Author: Mindy Leisure, Advantage Credit, Manager of Rescoring Services
Inaccuracies on credit reports are an ongoing problem and a source of great frustration for consumers. Many of the inaccuracies are accounts those consumers believe belong to another person, or that they may have been a victim of identity theft. A lot of consumers feel they don’t have the time or fortitude to address the matter themselves, so they reach out to third party “credit repair” agencies for help.
Per the Fair Credit Reporting Act (FCRA) any complaint submitted to Experian, Trans Union or Equifax must be investigated and responded to within 30-45 days. But according to the CFPB between January of 2020 and September of 2021 they received more than 700,000 complaints about Experian, Trans Union, and Equifax regarding their lack of responses to disputes files with the individual bureaus. Per analysis done by the CFPB, complaints by consumers in 2021 were satisfactorily responded to only 2% of the time as opposed to 25% in 2019.
One of the biggest reasons for this is that the bureaus have “stopped providing substantive responses to consumer complaints if they suspect that a third party participated in submitting the complaint.” The most common example of this being credit repair agencies.
Credit repair agencies bombard the bureaus with hundreds of disputes daily. Their hope being that with this kind of volume the bureaus won’t have the kind of manpower or time to investigate all of them in the required time frame. A lot of these agencies will dispute every late payment, collection or charged off account on a credit report whether it’s accurate or not. Another issue with credit repair agencies is that many of them charge up-front fees which is a violation of the Credit Repair Organizations Act (CROA). They try to disguise these fees as setup fees, review fees, audit fees, etc., but they are all in violation of the CROA which states specifically that no fees can be collected “before the service is fully performed.”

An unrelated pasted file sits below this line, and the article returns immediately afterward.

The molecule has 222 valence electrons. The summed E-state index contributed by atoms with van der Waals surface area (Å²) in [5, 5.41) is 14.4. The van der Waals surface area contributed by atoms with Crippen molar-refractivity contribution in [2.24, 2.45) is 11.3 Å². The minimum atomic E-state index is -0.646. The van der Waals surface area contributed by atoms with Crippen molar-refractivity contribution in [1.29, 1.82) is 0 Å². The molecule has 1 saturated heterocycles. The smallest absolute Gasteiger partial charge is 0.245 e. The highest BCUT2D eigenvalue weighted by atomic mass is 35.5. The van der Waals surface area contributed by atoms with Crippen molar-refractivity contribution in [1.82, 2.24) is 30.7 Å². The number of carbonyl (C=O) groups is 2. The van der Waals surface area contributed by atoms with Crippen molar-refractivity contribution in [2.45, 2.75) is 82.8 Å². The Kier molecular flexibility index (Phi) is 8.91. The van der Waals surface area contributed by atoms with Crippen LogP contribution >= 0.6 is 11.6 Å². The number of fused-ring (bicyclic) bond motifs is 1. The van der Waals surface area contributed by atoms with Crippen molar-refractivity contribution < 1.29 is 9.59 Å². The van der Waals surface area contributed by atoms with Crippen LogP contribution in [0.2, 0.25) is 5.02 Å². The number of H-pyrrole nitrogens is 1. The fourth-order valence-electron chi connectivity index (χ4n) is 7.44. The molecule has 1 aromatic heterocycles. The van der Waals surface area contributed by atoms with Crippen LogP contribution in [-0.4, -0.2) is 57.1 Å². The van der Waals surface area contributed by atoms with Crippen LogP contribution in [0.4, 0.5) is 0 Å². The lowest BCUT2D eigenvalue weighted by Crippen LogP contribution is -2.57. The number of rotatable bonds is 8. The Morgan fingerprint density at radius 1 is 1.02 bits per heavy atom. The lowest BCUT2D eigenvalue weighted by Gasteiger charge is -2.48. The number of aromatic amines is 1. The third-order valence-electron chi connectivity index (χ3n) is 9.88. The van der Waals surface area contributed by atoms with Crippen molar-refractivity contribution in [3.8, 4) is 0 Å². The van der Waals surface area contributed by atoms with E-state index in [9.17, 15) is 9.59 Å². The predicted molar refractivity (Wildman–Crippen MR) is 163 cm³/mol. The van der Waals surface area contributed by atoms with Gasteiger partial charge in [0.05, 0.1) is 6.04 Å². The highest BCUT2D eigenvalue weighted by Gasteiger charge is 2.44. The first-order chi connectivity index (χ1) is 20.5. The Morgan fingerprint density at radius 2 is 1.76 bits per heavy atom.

While the bureaus are obligated to investigate any dispute submitted to them, according to the CFPB only half of the complaints they submitted to the bureaus on behalf of borrowers in 2021 were investigated because the bureaus suspected the original dispute came from a third party. Per FCRA 1022.43 disputes that are deemed frivolous need not be investigated.
While handling misinformation on a credit report can be time consuming and frustrating, it is something the borrower can easily do on their own. Submitting a dispute is a fairly simple process. A consumer can go to www.annualcreditreport.com where they can obtain a free copy of their personal reports from all three major bureaus. From there they will be instructed on how to dispute any inaccuracies right from their online report. There is no middleman, thus a better chance of the bureaus taking the dispute seriously and conducting a thorough investigation of the dispute.
Credit report inaccuracies can be devastating for the consumer in that they can severely limit the opportunities for the consumer and increase the cost of reaching their goals. Whether that be purchasing a home, a car or even opening a business. While the bureaus claim they are overhauling their processes for handling consumer disputes, the results could be a while in coming. While credit repair companies may be tempting to use, in the long run they can make the dispute process more frustrating, and more often than not, do more damage than good.